The PIXL FX BAR 5050 is the first and most affordable light on our list. Despite the low price, it packs a monstrous 96 RGB surface mount diodes (SMDs), 144 ultra-white SMDs, and 12 warm white beams (yeah, that’s over 250 individual LEDs). The mixture of different LED types allows for all kinds of unique effects. The RGB diodes can be used for your main color wash and pixel effects. The cool white SMDs can take the place of your strobe lights. And the warm white beams work perfectly for a blinder (or just as a great wash during the first dance at a wedding).
Behind all those diodes are up to 51 channels of DMX control. While you can’t control every single pixel on the light, 51 channels still offer plenty of flexibility in creating mesmerizing eye-candy effects. If you aren’t up for programming, there are many built-in macros to choose from.
Another great option for first-time pixel mappers is the Jolt 300 from ADJ. Instead of a long bar like the JMAZ 5050, the Jolt 300 is more compact and punchy. Under the case are 144 white SMDs and 144 RGB diodes (again, we are talking about almost 300 individual LEDs). The bright white SMDs are lined up down the middle of the fixture and perfect for a bright strobe or blinder effect.
If you’re looking for a more simple light to operate with massive output, then the Jolt 300 is perfect. It offers up to 18 channels of control – not exactly single-pixel mappable, but zones of control that still allow for unique patterns and effects. It’s got a nice wide 120-degree beam angle for good dance floor coverage with fewer fixtures. 32 built-in programs mean lots of variety for those that choose to avoid DMX.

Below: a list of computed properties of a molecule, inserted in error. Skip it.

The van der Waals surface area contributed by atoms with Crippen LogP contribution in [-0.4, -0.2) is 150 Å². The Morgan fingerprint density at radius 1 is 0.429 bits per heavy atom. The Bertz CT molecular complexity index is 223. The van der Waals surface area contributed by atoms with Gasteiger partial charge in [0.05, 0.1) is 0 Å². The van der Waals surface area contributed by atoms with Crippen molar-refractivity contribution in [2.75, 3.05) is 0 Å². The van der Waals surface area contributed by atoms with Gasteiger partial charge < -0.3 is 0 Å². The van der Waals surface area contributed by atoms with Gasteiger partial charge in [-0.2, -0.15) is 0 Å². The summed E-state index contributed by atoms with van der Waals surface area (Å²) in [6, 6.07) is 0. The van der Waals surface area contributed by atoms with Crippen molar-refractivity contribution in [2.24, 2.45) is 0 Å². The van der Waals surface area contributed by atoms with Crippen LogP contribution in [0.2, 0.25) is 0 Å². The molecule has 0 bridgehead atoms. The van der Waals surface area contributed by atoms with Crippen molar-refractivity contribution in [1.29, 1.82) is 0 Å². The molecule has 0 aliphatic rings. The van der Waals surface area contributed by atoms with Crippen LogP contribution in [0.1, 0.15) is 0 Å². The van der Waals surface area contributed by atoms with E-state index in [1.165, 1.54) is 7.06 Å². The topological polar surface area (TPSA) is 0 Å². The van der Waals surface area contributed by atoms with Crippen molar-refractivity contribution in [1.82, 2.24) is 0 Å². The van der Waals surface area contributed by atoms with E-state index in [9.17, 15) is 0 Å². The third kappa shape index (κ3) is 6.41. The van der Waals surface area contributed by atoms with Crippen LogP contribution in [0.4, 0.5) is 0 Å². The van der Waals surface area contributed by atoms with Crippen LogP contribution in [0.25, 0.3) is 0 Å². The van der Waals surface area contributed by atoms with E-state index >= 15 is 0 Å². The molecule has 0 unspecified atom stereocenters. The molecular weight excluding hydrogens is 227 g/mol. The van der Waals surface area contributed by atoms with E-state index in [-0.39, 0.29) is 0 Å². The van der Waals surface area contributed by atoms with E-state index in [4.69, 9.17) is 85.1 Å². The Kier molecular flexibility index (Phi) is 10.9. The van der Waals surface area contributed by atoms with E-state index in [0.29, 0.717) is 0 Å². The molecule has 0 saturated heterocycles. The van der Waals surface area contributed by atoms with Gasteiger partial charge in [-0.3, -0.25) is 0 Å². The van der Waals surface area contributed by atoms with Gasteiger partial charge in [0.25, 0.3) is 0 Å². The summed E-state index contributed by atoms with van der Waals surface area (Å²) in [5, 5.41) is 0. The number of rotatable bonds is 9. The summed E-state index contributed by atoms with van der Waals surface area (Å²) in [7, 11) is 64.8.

Chauvet DJ SlimPAR Pro Pix
Last on our list is a newcomer – the SlimPAR Pro Pix from Chauvet DJ. This light doesn’t quite look like the previous two – it’s a par instead of a bar. And it doesn’t go for shock and awe with hundreds of LEDs. Instead, 12 bright hex-color diodes in the center are surrounded by 57 smaller RGB diodes that form a lighted ring at the edge of the case. This effect is unique and, in my opinion, very eye-catching. At first glance, you might mistake it for a normal par wash light, which may not be a bad thing. This little light could easily blend in at more upscale events. The silent operation (no moving parts) aids in that process.
However, when it comes to party time, the combination of pixel-mappable center diodes and the outer light ring is sure to keep guests’ attention. If you’ve got a DMX controller or software program, you can take advantage of up to 48 channels of control. If you want to take the automatic route, you’ve got a handful of automated programs to choose from.
So is pixel mapping the future of DJ lighting?
We sure think so. Spinning moonflowers and laser beams may still have a place at certain events, but for DJs looking to elevate their image and offer something new, pixel mapping is an attractive option. These lights offer the flexibility of massive amounts of programming potential bundled with easy-to-use automated programs. They can create eye-catching effects without overwhelming the dance-floor and pissing off photographers. Ultimately, they are a fresh take on effect lighting that stands out from the tired fixtures we’ve all become used to.
So what’s your take – do you think pixel mapping is the future of DJ lighting? Do you use any pixel mappable lights? Let us know down in the comments! Need advice or a great deal? We can help with that too, fill out our “Deal portal” below, and we’ll get to work for you. Learn, grow, succeed, and great deals too!